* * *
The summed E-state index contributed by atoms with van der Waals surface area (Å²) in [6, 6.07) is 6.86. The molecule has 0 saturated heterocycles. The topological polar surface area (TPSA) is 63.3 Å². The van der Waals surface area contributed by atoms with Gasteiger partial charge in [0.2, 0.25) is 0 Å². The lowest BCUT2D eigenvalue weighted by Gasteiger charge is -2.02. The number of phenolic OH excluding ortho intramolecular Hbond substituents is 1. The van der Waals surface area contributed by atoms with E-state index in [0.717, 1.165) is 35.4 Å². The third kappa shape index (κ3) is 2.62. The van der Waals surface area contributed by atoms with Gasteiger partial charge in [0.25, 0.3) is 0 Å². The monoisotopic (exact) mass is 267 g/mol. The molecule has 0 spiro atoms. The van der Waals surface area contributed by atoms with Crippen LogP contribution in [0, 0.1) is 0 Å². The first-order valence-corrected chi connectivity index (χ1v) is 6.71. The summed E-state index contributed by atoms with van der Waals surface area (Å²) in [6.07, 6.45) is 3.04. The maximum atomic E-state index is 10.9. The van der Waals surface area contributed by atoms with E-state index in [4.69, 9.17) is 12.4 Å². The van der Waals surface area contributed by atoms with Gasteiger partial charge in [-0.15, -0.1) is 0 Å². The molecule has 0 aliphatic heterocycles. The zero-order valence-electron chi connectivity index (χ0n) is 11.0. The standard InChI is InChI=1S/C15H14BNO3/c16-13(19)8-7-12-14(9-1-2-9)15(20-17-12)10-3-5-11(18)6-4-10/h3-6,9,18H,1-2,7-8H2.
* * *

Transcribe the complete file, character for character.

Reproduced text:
The summed E-state index contributed by atoms with van der Waals surface area (Å²) in [6, 6.07) is 6.86. The molecule has 0 saturated heterocycles. The topological polar surface area (TPSA) is 63.3 Å². The van der Waals surface area contributed by atoms with Gasteiger partial charge in [0.2, 0.25) is 0 Å². The lowest BCUT2D eigenvalue weighted by Gasteiger charge is -2.02. The number of phenolic OH excluding ortho intramolecular Hbond substituents is 1. The van der Waals surface area contributed by atoms with E-state index in [0.717, 1.165) is 35.4 Å². The third kappa shape index (κ3) is 2.62. The van der Waals surface area contributed by atoms with Gasteiger partial charge in [0.25, 0.3) is 0 Å². The monoisotopic (exact) mass is 267 g/mol. The molecule has 0 spiro atoms. The van der Waals surface area contributed by atoms with Crippen LogP contribution in [0, 0.1) is 0 Å². The first-order valence-corrected chi connectivity index (χ1v) is 6.71. The summed E-state index contributed by atoms with van der Waals surface area (Å²) in [6.07, 6.45) is 3.04. The maximum atomic E-state index is 10.9. The van der Waals surface area contributed by atoms with E-state index in [4.69, 9.17) is 12.4 Å². The van der Waals surface area contributed by atoms with Gasteiger partial charge in [-0.15, -0.1) is 0 Å². The molecule has 0 aliphatic heterocycles. The zero-order valence-electron chi connectivity index (χ0n) is 11.0. The standard InChI is InChI=1S/C15H14BNO3/c16-13(19)8-7-12-14(9-1-2-9)15(20-17-12)10-3-5-11(18)6-4-10/h3-6,9,18H,1-2,7-8H2.